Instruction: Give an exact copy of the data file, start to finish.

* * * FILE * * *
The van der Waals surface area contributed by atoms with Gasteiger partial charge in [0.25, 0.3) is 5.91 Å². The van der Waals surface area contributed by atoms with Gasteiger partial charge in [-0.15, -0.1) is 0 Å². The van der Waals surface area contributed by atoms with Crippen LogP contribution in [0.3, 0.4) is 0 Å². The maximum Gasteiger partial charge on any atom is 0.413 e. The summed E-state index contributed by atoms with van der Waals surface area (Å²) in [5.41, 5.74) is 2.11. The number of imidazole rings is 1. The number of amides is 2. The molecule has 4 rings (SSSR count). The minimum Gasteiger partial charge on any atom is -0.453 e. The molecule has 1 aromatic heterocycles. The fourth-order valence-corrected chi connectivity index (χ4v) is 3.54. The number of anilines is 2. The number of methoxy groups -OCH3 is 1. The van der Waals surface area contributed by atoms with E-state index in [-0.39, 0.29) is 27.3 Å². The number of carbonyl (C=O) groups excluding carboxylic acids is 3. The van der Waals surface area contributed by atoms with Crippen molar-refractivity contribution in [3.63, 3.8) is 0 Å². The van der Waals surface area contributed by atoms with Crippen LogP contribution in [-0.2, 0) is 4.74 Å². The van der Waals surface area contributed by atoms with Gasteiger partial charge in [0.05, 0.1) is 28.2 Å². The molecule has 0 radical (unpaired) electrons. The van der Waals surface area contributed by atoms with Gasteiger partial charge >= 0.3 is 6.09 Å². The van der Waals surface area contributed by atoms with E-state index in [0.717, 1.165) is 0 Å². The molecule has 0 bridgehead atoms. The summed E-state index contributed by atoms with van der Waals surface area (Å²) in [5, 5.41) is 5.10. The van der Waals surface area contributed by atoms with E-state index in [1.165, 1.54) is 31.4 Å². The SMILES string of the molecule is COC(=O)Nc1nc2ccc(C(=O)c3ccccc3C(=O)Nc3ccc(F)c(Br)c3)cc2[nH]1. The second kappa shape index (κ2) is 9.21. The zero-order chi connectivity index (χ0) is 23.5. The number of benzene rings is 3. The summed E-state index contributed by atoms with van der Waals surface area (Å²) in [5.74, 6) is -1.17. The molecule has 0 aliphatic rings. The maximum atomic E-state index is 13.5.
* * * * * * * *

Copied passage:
The van der Waals surface area contributed by atoms with Gasteiger partial charge in [0.25, 0.3) is 5.91 Å². The van der Waals surface area contributed by atoms with Gasteiger partial charge in [-0.15, -0.1) is 0 Å². The van der Waals surface area contributed by atoms with Crippen LogP contribution in [0.3, 0.4) is 0 Å². The maximum Gasteiger partial charge on any atom is 0.413 e. The summed E-state index contributed by atoms with van der Waals surface area (Å²) in [5.41, 5.74) is 2.11. The number of imidazole rings is 1. The number of amides is 2. The molecule has 4 rings (SSSR count). The minimum Gasteiger partial charge on any atom is -0.453 e. The molecule has 1 aromatic heterocycles. The fourth-order valence-corrected chi connectivity index (χ4v) is 3.54. The number of anilines is 2. The number of methoxy groups -OCH3 is 1. The van der Waals surface area contributed by atoms with E-state index in [-0.39, 0.29) is 27.3 Å². The number of carbonyl (C=O) groups excluding carboxylic acids is 3. The van der Waals surface area contributed by atoms with Crippen molar-refractivity contribution in [3.63, 3.8) is 0 Å². The van der Waals surface area contributed by atoms with Crippen LogP contribution in [-0.2, 0) is 4.74 Å². The van der Waals surface area contributed by atoms with Gasteiger partial charge in [0.05, 0.1) is 28.2 Å². The molecule has 0 radical (unpaired) electrons. The van der Waals surface area contributed by atoms with Gasteiger partial charge >= 0.3 is 6.09 Å². The van der Waals surface area contributed by atoms with E-state index in [0.717, 1.165) is 0 Å². The molecule has 0 bridgehead atoms. The summed E-state index contributed by atoms with van der Waals surface area (Å²) in [5, 5.41) is 5.10. The van der Waals surface area contributed by atoms with E-state index in [1.165, 1.54) is 31.4 Å². The SMILES string of the molecule is COC(=O)Nc1nc2ccc(C(=O)c3ccccc3C(=O)Nc3ccc(F)c(Br)c3)cc2[nH]1. The second kappa shape index (κ2) is 9.21. The zero-order chi connectivity index (χ0) is 23.5. The number of benzene rings is 3. The summed E-state index contributed by atoms with van der Waals surface area (Å²) in [5.74, 6) is -1.17. The molecule has 0 aliphatic rings. The maximum atomic E-state index is 13.5.